Not Whether You Build, But What

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We have been considering the building of our new sanctuary, and want to make sure that we are evaluating all that we do in the light of God’s Word.

One of the first things that men do when they are stirred up is that they build. The building can take various forms—music, and poetry, and so on—but of course one of the obvious ways to build is through buildings. This “stirring up” can be the effect of reformation and revival, or it can be the forces of apostasy. But when men are moved, they build.

Apostates and infidels build. That was what we had in the tower of Babel. “Let us make us a name,” they said, but the upshot was that the Lord gave them the name Babel (Gen. 11:4). Nebuchadnezzar looked out at the splendor of Babylon, and there, on the very precipice of insanity, said “is not this great Babylon, that I have built?” (Dan. 4:30). God made man upright, but man has sought out many inventions (Ecc. 7:29). Not only does he invent them, he builds them.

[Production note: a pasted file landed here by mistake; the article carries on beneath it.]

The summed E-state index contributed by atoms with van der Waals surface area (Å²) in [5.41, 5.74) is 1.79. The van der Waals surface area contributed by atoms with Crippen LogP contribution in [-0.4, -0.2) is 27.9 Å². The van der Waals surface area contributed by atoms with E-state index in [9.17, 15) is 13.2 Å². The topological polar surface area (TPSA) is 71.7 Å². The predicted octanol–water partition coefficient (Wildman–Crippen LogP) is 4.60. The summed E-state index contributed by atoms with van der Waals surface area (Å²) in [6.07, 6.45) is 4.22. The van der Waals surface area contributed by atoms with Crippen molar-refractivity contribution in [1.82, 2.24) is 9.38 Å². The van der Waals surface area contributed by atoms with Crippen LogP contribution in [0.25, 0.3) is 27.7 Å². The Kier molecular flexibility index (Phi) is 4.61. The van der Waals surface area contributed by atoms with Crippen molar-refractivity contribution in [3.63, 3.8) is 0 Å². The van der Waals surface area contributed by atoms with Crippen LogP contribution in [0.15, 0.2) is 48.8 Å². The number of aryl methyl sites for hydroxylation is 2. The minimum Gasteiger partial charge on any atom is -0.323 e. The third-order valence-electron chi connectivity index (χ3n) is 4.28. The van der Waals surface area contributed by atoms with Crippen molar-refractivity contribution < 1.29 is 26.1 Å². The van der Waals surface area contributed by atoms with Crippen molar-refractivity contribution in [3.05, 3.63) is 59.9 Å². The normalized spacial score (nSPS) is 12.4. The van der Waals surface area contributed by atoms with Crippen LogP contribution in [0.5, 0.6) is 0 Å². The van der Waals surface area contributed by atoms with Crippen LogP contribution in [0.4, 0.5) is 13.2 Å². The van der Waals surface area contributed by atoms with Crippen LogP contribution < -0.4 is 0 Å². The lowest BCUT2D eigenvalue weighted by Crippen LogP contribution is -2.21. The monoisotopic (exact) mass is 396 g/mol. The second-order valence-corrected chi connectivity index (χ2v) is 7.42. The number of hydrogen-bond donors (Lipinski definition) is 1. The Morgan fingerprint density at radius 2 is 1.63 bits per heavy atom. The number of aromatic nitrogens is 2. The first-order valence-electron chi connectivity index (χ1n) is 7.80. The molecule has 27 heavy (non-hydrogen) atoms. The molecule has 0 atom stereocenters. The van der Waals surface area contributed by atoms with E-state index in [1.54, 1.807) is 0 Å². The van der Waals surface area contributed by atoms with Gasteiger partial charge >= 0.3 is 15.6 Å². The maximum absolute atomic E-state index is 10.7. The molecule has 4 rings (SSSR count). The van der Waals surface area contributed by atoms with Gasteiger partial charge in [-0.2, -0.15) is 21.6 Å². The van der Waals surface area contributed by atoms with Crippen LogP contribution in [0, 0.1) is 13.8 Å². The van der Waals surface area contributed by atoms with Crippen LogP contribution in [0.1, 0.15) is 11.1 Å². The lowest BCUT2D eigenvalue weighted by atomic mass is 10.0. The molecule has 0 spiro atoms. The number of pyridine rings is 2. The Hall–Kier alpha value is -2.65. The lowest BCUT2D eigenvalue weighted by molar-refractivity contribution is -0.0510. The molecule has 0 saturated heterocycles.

But it would be a great mistake to think that the ungodly build, and that the godly do not. The distinction is found in what we build, and how we build it, not whether we build. So we built the wall, Nehemiah says, because the people had a mind to work (Neh. 4:6). In the reformation under Josiah, the Temple was restored (2 Kings 22:5). When the Spirit moves among God’s people, they start to build. This is because we are imitating Him, and He is building us. We are living stones. We are His workmanship, created in Christ Jesus to be doing the work we are doing.

So it is not whether we build, but rather what we build and why. Why should we build anything? Because the Spirit is at work in us. What should we build? We should build tools that enable us to do what God placed us in this world to do. The first thing, the central thing, is the worship of God. That is the work we were created to do, and all the other work we do flows out of that.

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timothy
timothy
8 years ago

This was good, thank you.